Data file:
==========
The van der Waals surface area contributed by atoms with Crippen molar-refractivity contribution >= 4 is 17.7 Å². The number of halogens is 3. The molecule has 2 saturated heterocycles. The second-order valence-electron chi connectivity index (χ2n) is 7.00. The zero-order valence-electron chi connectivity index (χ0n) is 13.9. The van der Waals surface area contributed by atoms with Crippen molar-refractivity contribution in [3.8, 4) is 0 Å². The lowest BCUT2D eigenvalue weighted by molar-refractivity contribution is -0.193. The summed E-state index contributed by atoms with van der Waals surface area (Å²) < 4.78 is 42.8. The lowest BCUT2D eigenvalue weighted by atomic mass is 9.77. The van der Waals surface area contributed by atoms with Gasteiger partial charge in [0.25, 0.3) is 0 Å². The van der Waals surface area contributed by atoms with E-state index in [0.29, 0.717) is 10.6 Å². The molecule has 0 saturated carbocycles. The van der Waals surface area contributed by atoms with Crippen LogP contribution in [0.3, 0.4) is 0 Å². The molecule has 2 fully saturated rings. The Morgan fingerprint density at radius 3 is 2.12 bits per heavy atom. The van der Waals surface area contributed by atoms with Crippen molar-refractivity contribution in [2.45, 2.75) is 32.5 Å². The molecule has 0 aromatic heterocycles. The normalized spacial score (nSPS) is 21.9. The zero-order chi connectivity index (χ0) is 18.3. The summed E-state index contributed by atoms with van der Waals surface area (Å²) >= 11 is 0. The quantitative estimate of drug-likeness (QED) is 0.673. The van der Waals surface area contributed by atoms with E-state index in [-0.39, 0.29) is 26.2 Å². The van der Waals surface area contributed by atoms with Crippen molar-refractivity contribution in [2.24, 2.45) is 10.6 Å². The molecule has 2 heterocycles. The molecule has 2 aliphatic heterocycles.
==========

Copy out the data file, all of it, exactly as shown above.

The van der Waals surface area contributed by atoms with Crippen molar-refractivity contribution >= 4 is 17.7 Å². The number of halogens is 3. The molecule has 2 saturated heterocycles. The second-order valence-electron chi connectivity index (χ2n) is 7.00. The zero-order valence-electron chi connectivity index (χ0n) is 13.9. The van der Waals surface area contributed by atoms with Crippen molar-refractivity contribution in [3.8, 4) is 0 Å². The lowest BCUT2D eigenvalue weighted by molar-refractivity contribution is -0.193. The summed E-state index contributed by atoms with van der Waals surface area (Å²) < 4.78 is 42.8. The lowest BCUT2D eigenvalue weighted by atomic mass is 9.77. The van der Waals surface area contributed by atoms with Gasteiger partial charge in [0.25, 0.3) is 0 Å². The van der Waals surface area contributed by atoms with E-state index in [0.29, 0.717) is 10.6 Å². The molecule has 0 saturated carbocycles. The van der Waals surface area contributed by atoms with Crippen LogP contribution in [0.3, 0.4) is 0 Å². The molecule has 2 fully saturated rings. The Morgan fingerprint density at radius 3 is 2.12 bits per heavy atom. The van der Waals surface area contributed by atoms with Crippen molar-refractivity contribution in [2.45, 2.75) is 32.5 Å². The molecule has 0 aromatic heterocycles. The normalized spacial score (nSPS) is 21.9. The zero-order chi connectivity index (χ0) is 18.3. The summed E-state index contributed by atoms with van der Waals surface area (Å²) >= 11 is 0. The quantitative estimate of drug-likeness (QED) is 0.673. The van der Waals surface area contributed by atoms with E-state index in [-0.39, 0.29) is 26.2 Å². The van der Waals surface area contributed by atoms with Crippen molar-refractivity contribution in [2.24, 2.45) is 10.6 Å². The molecule has 2 heterocycles. The molecule has 2 aliphatic heterocycles.